By David Wolpe | July 6, 2015
We’re not all self-righteous
I was 20 years old and working on a political campaign when I first visited a slaughterhouse. There I saw dead chickens swinging like pale acrobats on a conveyor belt suspended over a vat, and I met a man who called himself, with only a hint of irony, a “goop scooper.” I walked out with the vague idea that I might become a vegetarian one day.
Years later, I stopped eating meat and chicken. On rare occasions, I still have fish, but that grows increasingly less common as the years go by. I am not a vegetable evangelist; I happily coexist with carnivorous members of my family and have friends who worship at the shrine of cooked cow. But permit me to dispense with three myths about vegetarians on behalf of those who, like me, favor beans over beef.
1. Vegetarians are self-righteous. Friends, self-righteousness is a universal quality. Whatever habits people hold dear, they tend to discuss in moral terms. So yes, some vegetarians slide into self-righteousness, but have you ever heard hunters defend their hobby? Or meat eaters talk about the design of the human body, digestive system, and manifest evolutionary advantages? I have had people tell me they cannot be vegetarians because they are “foodies” with the same pride as if announcing they are relief workers in the Congo.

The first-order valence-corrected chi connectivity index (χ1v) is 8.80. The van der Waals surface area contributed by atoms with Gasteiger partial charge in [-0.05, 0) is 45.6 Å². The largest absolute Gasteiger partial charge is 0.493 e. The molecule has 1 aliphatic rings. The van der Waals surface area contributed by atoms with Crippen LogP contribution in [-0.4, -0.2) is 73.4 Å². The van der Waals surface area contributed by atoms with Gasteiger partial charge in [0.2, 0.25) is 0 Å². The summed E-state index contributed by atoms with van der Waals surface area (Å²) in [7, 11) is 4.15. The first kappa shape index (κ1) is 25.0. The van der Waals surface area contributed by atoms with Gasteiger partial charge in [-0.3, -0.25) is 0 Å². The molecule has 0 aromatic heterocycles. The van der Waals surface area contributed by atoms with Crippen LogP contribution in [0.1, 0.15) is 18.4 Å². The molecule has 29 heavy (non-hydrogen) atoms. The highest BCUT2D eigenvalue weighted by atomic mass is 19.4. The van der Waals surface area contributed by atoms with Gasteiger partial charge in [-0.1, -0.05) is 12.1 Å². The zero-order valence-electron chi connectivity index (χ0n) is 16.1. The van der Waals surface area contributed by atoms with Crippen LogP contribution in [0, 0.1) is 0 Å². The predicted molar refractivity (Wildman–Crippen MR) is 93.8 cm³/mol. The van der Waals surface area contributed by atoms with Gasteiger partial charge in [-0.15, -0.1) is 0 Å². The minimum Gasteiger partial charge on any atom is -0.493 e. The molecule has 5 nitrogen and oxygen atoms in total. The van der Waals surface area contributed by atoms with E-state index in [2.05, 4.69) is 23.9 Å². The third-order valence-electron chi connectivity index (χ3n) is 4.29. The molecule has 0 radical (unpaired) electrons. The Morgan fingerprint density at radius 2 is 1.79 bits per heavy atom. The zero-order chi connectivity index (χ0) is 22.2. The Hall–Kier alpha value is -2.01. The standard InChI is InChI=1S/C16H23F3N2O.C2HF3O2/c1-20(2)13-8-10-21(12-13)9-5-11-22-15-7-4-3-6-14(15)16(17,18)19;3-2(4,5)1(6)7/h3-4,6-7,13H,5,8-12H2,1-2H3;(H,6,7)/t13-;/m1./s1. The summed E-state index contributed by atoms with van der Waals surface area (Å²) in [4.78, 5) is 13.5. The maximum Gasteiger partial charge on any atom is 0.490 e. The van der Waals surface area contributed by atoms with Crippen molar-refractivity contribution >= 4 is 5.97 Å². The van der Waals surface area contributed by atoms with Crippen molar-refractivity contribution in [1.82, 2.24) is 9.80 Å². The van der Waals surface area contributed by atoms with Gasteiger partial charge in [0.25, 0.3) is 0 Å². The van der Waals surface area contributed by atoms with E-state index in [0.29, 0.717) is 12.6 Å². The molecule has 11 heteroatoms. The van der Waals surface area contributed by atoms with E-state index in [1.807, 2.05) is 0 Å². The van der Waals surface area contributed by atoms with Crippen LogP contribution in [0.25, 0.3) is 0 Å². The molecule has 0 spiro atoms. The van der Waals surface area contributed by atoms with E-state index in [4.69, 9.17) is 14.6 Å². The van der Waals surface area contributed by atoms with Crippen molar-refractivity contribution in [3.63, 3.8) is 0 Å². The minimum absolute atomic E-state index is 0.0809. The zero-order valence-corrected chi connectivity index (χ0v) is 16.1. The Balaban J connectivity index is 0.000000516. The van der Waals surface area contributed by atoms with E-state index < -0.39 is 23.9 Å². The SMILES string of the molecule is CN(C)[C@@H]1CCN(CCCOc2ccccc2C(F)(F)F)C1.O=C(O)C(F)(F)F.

Self-righteousness is more a personality trait than an accompaniment of a political or social position. And sometimes the very accusation is a species of the same malady: “Oh, she is SO self-righteous; I can’t STAND people who are like that. It’s just wrong.” Well yes, it is.
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